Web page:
18th Century Chinese Porcelain Soft-Paste Vase.

A fine 18th century Chinese soft-paste porcelain vase, probably Yongzheng to early Qianlong c.1730-1750. The hexagonal baluster vase has finely incised decoration of dragons between bands of upright lappets below borders of ruyi-heads, bats and stylised Shou characters. The thick soft, undulating glaze has a creamy tinge to it and is covered with a very fine crazed surface.


In perfect condition.
Height : 22.2 cm
Sotheby's, London 27th of June 1967, lot 285. R and G McPherson, The Roy Davids Collection of Chinese Ceramics, purchased October 14th 2003, collection number 76.
Stock number



Chinese Soft-Paste Porcelain :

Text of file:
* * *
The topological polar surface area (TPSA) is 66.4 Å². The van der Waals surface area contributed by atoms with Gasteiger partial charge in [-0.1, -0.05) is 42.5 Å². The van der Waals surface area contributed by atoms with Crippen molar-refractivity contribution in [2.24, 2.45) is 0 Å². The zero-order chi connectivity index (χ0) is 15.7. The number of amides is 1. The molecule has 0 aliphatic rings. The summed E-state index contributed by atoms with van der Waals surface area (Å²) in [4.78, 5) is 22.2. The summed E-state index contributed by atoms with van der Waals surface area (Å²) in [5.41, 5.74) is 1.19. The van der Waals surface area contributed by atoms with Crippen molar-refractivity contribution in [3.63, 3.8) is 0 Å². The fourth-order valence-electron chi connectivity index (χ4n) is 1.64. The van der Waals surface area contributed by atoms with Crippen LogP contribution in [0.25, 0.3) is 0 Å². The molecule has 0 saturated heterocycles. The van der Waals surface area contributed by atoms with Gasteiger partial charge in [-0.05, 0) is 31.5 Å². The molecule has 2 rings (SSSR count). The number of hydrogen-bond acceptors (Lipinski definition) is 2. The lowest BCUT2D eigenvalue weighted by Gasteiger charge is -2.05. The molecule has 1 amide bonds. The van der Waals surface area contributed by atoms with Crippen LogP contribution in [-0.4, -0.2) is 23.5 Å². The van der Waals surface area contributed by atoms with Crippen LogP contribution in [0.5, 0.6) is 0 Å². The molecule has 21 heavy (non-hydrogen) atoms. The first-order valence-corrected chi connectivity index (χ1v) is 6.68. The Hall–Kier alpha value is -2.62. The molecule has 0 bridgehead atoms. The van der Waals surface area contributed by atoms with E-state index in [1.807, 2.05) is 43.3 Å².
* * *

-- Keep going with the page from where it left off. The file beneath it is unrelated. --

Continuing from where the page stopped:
Jorg States "Chinese soft-pate porcelain, which is different from European soft-paste, originated about 1700 and became popular in the second quarter of the 18th century as part of the export assortment. Unlike ordinary porcelain, it is not translucent and often has a creamy-white appearance. The glaze is often finely crackled as a result of a difference in cooling between the glaze and the body. The later is made of a white-firing clay, called huashi, 'slippery stone', the use of which is documented in the reports of 1712 and 1722 by the Jesuit Pere d'Entrecolles. As the clay was expensive, soft-paste pieces are usually small and thinly potted. They are also well-painted, as the body is particularly suitable for detailed drawing. Besides this 'true' soft-paste, there are pieces with an ordinary porcelain body and a coating of 'huashi' clay, which gives the same effect".